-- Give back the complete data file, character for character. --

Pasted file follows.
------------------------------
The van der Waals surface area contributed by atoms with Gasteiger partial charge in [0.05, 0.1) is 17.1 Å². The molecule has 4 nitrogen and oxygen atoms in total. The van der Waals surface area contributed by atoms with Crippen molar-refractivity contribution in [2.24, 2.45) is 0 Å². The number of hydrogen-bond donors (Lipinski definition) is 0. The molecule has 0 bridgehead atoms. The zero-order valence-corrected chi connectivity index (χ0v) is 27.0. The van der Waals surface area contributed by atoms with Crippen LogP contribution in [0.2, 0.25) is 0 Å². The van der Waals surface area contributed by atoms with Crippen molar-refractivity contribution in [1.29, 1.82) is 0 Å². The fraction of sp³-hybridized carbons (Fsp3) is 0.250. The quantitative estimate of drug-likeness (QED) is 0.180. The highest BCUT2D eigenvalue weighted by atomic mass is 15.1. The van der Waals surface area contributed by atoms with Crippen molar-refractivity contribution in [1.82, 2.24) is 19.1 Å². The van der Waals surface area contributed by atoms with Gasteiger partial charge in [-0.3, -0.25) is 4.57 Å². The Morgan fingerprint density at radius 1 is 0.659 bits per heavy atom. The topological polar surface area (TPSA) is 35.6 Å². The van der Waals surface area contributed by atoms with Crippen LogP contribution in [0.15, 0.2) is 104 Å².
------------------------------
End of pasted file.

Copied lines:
The van der Waals surface area contributed by atoms with Gasteiger partial charge in [0.05, 0.1) is 17.1 Å². The molecule has 4 nitrogen and oxygen atoms in total. The van der Waals surface area contributed by atoms with Crippen molar-refractivity contribution in [2.24, 2.45) is 0 Å². The number of hydrogen-bond donors (Lipinski definition) is 0. The molecule has 0 bridgehead atoms. The zero-order valence-corrected chi connectivity index (χ0v) is 27.0. The van der Waals surface area contributed by atoms with Crippen LogP contribution in [0.2, 0.25) is 0 Å². The van der Waals surface area contributed by atoms with Crippen molar-refractivity contribution in [1.29, 1.82) is 0 Å². The fraction of sp³-hybridized carbons (Fsp3) is 0.250. The quantitative estimate of drug-likeness (QED) is 0.180. The highest BCUT2D eigenvalue weighted by atomic mass is 15.1. The van der Waals surface area contributed by atoms with Crippen molar-refractivity contribution in [1.82, 2.24) is 19.1 Å². The van der Waals surface area contributed by atoms with Gasteiger partial charge in [-0.3, -0.25) is 4.57 Å². The Morgan fingerprint density at radius 1 is 0.659 bits per heavy atom. The topological polar surface area (TPSA) is 35.6 Å². The van der Waals surface area contributed by atoms with Crippen LogP contribution in [0.15, 0.2) is 104 Å².